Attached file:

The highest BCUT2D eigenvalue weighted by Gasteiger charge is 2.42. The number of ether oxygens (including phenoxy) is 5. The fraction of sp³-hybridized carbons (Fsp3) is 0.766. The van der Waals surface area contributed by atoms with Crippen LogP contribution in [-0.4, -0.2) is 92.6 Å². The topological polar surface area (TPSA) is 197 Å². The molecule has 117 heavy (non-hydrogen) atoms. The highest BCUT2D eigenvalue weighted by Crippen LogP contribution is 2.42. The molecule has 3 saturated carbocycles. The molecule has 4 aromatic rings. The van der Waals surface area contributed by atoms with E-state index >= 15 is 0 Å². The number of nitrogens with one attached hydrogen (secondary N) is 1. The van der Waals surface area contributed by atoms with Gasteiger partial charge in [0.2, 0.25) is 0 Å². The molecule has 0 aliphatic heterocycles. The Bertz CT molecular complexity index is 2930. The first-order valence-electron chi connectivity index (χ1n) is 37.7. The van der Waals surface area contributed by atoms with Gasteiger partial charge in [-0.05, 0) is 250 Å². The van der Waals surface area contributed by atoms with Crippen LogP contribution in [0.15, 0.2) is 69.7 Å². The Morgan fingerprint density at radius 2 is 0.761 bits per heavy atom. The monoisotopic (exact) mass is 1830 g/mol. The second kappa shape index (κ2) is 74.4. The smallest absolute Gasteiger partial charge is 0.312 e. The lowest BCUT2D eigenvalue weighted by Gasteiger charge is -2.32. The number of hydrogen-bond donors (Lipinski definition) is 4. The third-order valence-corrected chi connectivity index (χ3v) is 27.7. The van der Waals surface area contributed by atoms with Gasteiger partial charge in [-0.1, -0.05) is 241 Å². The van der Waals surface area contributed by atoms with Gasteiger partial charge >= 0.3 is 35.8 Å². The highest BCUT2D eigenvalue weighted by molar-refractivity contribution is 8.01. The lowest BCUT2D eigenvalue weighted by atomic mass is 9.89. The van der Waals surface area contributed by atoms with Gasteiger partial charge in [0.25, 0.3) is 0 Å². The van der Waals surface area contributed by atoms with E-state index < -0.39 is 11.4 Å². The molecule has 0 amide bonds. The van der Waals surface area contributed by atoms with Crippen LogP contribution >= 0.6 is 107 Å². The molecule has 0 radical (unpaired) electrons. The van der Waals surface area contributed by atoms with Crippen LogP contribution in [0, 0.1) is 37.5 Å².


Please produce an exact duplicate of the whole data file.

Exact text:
The highest BCUT2D eigenvalue weighted by Gasteiger charge is 2.42. The number of ether oxygens (including phenoxy) is 5. The fraction of sp³-hybridized carbons (Fsp3) is 0.766. The van der Waals surface area contributed by atoms with Crippen LogP contribution in [-0.4, -0.2) is 92.6 Å². The topological polar surface area (TPSA) is 197 Å². The molecule has 117 heavy (non-hydrogen) atoms. The highest BCUT2D eigenvalue weighted by Crippen LogP contribution is 2.42. The molecule has 3 saturated carbocycles. The molecule has 4 aromatic rings. The van der Waals surface area contributed by atoms with E-state index >= 15 is 0 Å². The number of nitrogens with one attached hydrogen (secondary N) is 1. The van der Waals surface area contributed by atoms with Gasteiger partial charge in [0.2, 0.25) is 0 Å². The molecule has 0 aliphatic heterocycles. The Bertz CT molecular complexity index is 2930. The first-order valence-electron chi connectivity index (χ1n) is 37.7. The van der Waals surface area contributed by atoms with Gasteiger partial charge in [-0.05, 0) is 250 Å². The van der Waals surface area contributed by atoms with Crippen LogP contribution in [0.15, 0.2) is 69.7 Å². The Morgan fingerprint density at radius 2 is 0.761 bits per heavy atom. The monoisotopic (exact) mass is 1830 g/mol. The second kappa shape index (κ2) is 74.4. The smallest absolute Gasteiger partial charge is 0.312 e. The lowest BCUT2D eigenvalue weighted by Gasteiger charge is -2.32. The number of hydrogen-bond donors (Lipinski definition) is 4. The third-order valence-corrected chi connectivity index (χ3v) is 27.7. The van der Waals surface area contributed by atoms with Gasteiger partial charge in [-0.1, -0.05) is 241 Å². The van der Waals surface area contributed by atoms with Gasteiger partial charge >= 0.3 is 35.8 Å². The highest BCUT2D eigenvalue weighted by molar-refractivity contribution is 8.01. The lowest BCUT2D eigenvalue weighted by atomic mass is 9.89. The van der Waals surface area contributed by atoms with Gasteiger partial charge in [0.25, 0.3) is 0 Å². The van der Waals surface area contributed by atoms with E-state index < -0.39 is 11.4 Å². The molecule has 0 amide bonds. The van der Waals surface area contributed by atoms with Crippen LogP contribution >= 0.6 is 107 Å². The molecule has 0 radical (unpaired) electrons. The van der Waals surface area contributed by atoms with Crippen LogP contribution in [0, 0.1) is 37.5 Å².